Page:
Today is Corn on the Cob Day, a day to celebrate delicious, hearty, nutritious corn, served on the cob, as it should be.
Actually, when you think about it, corn is pretty cool… Not only is it a basic source of nutrition for millions of people the world over, it is also a key ingredient in a dizzying range of products, from antibiotics, adhesives and hand soap through to fireworks, dyes and cosmetics.
Given the widespread use of corn, it is not surprising that it has been one of the crops that have received most attention as far as the research and application of genetic modification is concerned.
I am no expert, and will not even attempt to express an opinion on the desirability or not of GM foods – it is a subject of widespread debate and many convincing arguments have been published for and against genetic modification.
In a sense, GM is an extension of selective breeding, a practice that is as old as farming. In her article “Genetically Modified Corn – Environmental Benefits and Risks“, Virginia Gewin states:
“Plant breeding was once restricted to sexually compatible plants, and generations of offspring were selectively bred to create unique varieties. In fact, corn, along with rice and wheat—today’s global crop staples—would not exist without such techniques. With the goal of ever-widening the pool of genetic diversity, conventional plant breeding has gotten more technologically savvy in recent years. For example, realizing that natural mutants often introduce valuable traits, scientists turned to chemicals and irradiation to speed the creation of mutants. From test-tube plants derived from sexually incompatible crosses to the use of molecular genetic markers to identify interesting hereditary traits, the divide between engineering and genetics was narrowing long before kingdom boundaries were crossed.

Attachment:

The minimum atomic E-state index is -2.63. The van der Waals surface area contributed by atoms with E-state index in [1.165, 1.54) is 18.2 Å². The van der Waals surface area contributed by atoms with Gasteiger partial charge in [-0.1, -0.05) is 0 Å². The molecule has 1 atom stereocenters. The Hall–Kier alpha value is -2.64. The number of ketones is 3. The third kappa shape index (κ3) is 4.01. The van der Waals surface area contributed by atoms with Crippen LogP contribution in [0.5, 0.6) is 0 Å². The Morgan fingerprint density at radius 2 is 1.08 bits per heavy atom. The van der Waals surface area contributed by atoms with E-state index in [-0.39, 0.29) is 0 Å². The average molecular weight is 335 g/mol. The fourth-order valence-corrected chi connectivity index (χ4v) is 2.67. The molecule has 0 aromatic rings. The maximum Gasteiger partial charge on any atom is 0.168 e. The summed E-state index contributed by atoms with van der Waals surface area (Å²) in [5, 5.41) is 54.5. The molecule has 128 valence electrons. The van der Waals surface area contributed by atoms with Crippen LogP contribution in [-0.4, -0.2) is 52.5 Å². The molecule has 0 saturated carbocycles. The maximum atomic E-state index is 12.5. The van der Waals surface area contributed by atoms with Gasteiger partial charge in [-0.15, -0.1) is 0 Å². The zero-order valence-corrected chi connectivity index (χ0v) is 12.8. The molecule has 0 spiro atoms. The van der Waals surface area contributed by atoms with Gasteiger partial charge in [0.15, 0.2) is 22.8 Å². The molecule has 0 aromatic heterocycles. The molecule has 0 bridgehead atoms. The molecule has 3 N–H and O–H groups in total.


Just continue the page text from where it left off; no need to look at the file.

But when geneticists began to explore microorganisms for traits of interest—such as Bacillus thuringiensis (Bt) genes that produce a protein lethal to some crop pests—they triggered an uproar over ethical, scientific, and environmental concerns that continues today.”
For or against, GM remains a fascinating subject, and considering the possibilities is quite mind-blowing. Genetic modification have been used to make crops more resistant to insects and other pests, more tolerant to pesticides, and higher in vitamin content.
Interestingly, increased beta carotene, vitamin C and folate in a white corn variety (M37W) from South Africa has resulted in corn with unusually bright orange kernels. Similarly, increasing the levels of beta carotene in rice have created golden rice. New colours and fragrances have also been introduced into flowers through genetic modification.
Imagine the possibilities in the creation of foods with increased visual appeal to the consumer – through changes in colour, taste, fragrance or size. Its scary, but I predict we may still see some very weird things in the supermarket aisles of the future!
Suffice to say, life as we know it would be very different without corn, in its natural or modified form.